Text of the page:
Not that industry buys oil in any vast quantities, now that we have switched to gas, but the status of the oil market runs through many of the products and processes that are prevalent particularly in our manufacturing today – chemicals, pharmaceuticals and plastics industries, road building and making of synthetic materials plus the traditional use in many parts of the world for heating and electricity generation plus of course distribution, an industry which is very dependent on diesel and petrol prices. So, having enjoyed low oil prices for virtually two years now, can we expect this to continue and, if not, and prices rise, what could be the impact?
In December 2014, Saudi Arabia led OPEC to announce that oil output would be maintained and that OPEC would not cut production to balance supply and demand and manage the price. This was a surprise move against expectations from those that follow fundamentals and technicals, which is something that OPEC does from time to time. Now two years on, as both the EIA and IEA see the market balancing in terms of supply and demand during 2017, Saudi Arabia has acknowledged that the price it has had to pay for this strategy has damaged its economy and, as an aside, affected all other producers similarly. Therefore, the decision was taken during the International Energy Forum Meeting in September in Algeria to call the 170th Extraordinary Meeting of the OPEC Conference in which it was proposed that OPEC output should be reduced to between 32.5 and 33mbpd from 33.6mbpd. Market watchers from afar discounted that this could happen but for those with the inside track on OPEC, the chance of a deal was very close indeed, with discussions involving both OPEC members, led by Saudi Arabia, and Russia.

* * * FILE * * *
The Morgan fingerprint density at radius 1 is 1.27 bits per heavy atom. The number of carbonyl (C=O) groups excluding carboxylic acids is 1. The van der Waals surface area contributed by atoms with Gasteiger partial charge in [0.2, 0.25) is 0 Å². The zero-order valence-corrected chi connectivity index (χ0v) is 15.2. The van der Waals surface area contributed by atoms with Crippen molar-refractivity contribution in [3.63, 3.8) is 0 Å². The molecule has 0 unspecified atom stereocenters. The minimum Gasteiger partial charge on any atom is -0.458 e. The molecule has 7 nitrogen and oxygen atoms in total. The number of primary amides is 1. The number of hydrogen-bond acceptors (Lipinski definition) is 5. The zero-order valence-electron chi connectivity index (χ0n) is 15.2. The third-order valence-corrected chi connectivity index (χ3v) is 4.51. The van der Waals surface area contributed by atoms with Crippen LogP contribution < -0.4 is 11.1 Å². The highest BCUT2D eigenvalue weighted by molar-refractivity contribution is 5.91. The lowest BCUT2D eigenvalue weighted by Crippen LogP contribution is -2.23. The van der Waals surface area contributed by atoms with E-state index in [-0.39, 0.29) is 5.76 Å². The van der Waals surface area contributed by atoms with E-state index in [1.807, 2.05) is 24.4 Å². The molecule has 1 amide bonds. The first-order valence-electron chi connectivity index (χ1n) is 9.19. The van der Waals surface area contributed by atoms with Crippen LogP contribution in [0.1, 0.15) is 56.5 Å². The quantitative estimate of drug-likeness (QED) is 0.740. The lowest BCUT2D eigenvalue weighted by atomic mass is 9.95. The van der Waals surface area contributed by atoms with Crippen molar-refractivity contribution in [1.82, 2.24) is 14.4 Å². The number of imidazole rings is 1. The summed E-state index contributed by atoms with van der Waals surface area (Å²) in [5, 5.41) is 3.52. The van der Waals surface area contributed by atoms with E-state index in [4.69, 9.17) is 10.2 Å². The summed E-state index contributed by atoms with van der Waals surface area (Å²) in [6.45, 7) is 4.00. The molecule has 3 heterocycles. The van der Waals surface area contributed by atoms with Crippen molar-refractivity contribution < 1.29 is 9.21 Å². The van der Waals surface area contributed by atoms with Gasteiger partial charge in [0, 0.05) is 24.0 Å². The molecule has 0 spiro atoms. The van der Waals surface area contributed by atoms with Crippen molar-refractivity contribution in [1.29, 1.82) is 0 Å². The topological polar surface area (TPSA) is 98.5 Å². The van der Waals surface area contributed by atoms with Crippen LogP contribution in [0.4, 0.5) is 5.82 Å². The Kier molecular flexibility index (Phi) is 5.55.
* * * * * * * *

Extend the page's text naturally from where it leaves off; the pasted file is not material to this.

Since then, intense lobbying has taken place between OPEC members and non-OPEC producers to effect a deal while Mohammad Barkindo the new OPEC Secretary General has been flying around the world visiting all concerned, inviting many non-OPEC producers to attend the 171st OPEC Meeting on 30th November in Vienna. At the same time, OPEC members have been visiting and liaising with each other to build up support for the deal.
The main deterrent is that countries like Iran and Iraq have put forward what they feel are valid arguments allowing them to continue increasing production while countries like Libya and Nigeria struggling from civil war or unrest are striving to return to their traditional output levels. So with many other OPEC members increasing output to make up the slack from those that have reduced, the dilemma for OPEC is how to make the deal work. Russia will probably attend and will appear interested as President Putin has said that he will support some level of initiative to improve the price, but Russia will probably want all OPEC producers to participate irrespective of current circumstances before committing to any form of cut or output freeze.